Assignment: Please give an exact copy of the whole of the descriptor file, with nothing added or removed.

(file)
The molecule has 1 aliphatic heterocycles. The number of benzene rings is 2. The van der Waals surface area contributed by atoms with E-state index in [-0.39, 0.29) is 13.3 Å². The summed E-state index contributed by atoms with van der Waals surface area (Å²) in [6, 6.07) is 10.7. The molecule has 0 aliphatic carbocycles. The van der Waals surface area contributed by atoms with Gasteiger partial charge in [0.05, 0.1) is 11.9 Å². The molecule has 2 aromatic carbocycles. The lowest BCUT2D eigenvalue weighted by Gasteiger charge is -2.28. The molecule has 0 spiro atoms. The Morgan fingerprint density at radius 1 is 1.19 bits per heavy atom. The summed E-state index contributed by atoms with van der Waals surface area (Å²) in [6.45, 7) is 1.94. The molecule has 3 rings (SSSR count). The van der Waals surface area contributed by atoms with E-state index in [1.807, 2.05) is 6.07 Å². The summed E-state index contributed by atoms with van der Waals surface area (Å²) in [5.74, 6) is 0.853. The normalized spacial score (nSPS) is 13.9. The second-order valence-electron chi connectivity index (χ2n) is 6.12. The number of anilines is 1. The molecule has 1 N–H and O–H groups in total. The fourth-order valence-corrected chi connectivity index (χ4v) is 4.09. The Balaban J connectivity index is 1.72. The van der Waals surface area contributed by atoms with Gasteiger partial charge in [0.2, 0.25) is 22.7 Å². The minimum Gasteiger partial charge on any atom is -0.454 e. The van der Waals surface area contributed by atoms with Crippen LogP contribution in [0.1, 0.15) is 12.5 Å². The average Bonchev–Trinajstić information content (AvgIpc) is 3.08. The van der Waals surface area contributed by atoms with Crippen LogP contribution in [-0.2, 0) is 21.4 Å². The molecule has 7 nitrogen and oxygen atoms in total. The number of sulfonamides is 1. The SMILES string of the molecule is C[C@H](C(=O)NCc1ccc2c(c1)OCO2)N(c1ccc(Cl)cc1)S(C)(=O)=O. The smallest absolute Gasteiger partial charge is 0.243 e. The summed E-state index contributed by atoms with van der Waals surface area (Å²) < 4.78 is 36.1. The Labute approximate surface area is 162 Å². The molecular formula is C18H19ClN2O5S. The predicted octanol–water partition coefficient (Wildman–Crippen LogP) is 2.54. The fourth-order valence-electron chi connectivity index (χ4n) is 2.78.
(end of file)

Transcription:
The molecule has 1 aliphatic heterocycles. The number of benzene rings is 2. The van der Waals surface area contributed by atoms with E-state index in [-0.39, 0.29) is 13.3 Å². The summed E-state index contributed by atoms with van der Waals surface area (Å²) in [6, 6.07) is 10.7. The molecule has 0 aliphatic carbocycles. The van der Waals surface area contributed by atoms with Gasteiger partial charge in [0.05, 0.1) is 11.9 Å². The molecule has 2 aromatic carbocycles. The lowest BCUT2D eigenvalue weighted by Gasteiger charge is -2.28. The molecule has 0 spiro atoms. The Morgan fingerprint density at radius 1 is 1.19 bits per heavy atom. The summed E-state index contributed by atoms with van der Waals surface area (Å²) in [6.45, 7) is 1.94. The molecule has 3 rings (SSSR count). The van der Waals surface area contributed by atoms with E-state index in [1.807, 2.05) is 6.07 Å². The summed E-state index contributed by atoms with van der Waals surface area (Å²) in [5.74, 6) is 0.853. The normalized spacial score (nSPS) is 13.9. The second-order valence-electron chi connectivity index (χ2n) is 6.12. The number of anilines is 1. The molecule has 1 N–H and O–H groups in total. The fourth-order valence-corrected chi connectivity index (χ4v) is 4.09. The Balaban J connectivity index is 1.72. The van der Waals surface area contributed by atoms with Gasteiger partial charge in [0.2, 0.25) is 22.7 Å². The minimum Gasteiger partial charge on any atom is -0.454 e. The van der Waals surface area contributed by atoms with Crippen LogP contribution in [0.1, 0.15) is 12.5 Å². The average Bonchev–Trinajstić information content (AvgIpc) is 3.08. The van der Waals surface area contributed by atoms with Crippen LogP contribution in [-0.2, 0) is 21.4 Å². The molecule has 7 nitrogen and oxygen atoms in total. The number of sulfonamides is 1. The SMILES string of the molecule is C[C@H](C(=O)NCc1ccc2c(c1)OCO2)N(c1ccc(Cl)cc1)S(C)(=O)=O. The smallest absolute Gasteiger partial charge is 0.243 e. The summed E-state index contributed by atoms with van der Waals surface area (Å²) < 4.78 is 36.1. The Labute approximate surface area is 162 Å². The molecular formula is C18H19ClN2O5S. The predicted octanol–water partition coefficient (Wildman–Crippen LogP) is 2.54. The fourth-order valence-electron chi connectivity index (χ4n) is 2.78.